Why do Chemical equations need to be Balanced?
Chemical equations have reactants to its left and products to its right. It is natural that number of atoms of each element in the reactants must be balanced with the number of atoms of those elements in the products also. This is called balancing of the chemical equation. Balancing of a chemical equation determines how many molecules of the reactants are required to react and form the resulting number of molecules of the product. This is very necessary for us to know as it will be useful in further applications of that chemical reaction.
The reason behind the balancing of a chemical equation is according to law of conservation of matter. In the physical laws, law of conservation of matter states that the initial matter will get converted to the products or gets rearranged into some other particles of different kind. But the amount of reactant matter equals to that of the products. This can be defined as, matter can neither be created nor destroyed. The meaning of this law is that matter gets converted into products after a chemical reaction. But, it results in the formation of same amount of a single product or rearrangement of the same amount into various types of matter. For example, when the wood is burnt it releases many gases like carbon-dioxide, carbon monoxide and various hydrocarbons along with ash and smoke. Even in the reactants section wood combines with oxygen in the air to get burnt. So the resulting atoms in the products are rearranged into different forms. But they remain as the same number of atoms that were present in the reactants.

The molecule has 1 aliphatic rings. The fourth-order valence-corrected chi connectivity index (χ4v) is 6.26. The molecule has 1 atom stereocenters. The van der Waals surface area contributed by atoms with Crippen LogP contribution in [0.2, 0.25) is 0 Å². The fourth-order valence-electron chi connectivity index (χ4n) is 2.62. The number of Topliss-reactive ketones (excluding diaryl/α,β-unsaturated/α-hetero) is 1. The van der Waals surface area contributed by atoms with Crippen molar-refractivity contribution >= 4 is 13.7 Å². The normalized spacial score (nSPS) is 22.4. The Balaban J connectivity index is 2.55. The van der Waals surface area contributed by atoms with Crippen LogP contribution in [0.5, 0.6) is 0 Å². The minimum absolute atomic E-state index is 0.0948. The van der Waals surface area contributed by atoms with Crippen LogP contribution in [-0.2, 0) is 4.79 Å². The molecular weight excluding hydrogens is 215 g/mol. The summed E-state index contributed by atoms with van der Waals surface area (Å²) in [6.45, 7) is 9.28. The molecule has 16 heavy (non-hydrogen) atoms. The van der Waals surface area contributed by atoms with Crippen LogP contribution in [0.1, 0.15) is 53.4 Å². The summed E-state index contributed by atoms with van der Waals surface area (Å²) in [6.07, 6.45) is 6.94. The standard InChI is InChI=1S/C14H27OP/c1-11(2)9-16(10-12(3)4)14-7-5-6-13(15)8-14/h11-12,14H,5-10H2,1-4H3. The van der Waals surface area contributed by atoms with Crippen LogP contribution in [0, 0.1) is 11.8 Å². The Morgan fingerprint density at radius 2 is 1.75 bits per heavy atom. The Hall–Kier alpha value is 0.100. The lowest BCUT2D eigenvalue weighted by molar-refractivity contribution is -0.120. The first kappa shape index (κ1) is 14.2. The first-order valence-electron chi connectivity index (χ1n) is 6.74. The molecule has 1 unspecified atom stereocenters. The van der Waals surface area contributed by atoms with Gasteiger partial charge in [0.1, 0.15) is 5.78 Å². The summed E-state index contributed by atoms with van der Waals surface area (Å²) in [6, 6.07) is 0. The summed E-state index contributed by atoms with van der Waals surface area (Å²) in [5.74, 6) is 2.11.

This is the law followed by nature and hence it is also used by the chemical reactions that are occurring in nature. Einstein discovered that the sum of matter and energy in the Universe remains constant. The matter may get transformed into energy and vice versa. He combined the two laws of conservation of energy and mass as single law of conservation of mass-energy. This law forms the basis for the formulation of an equation by Einstein as E=m*c2.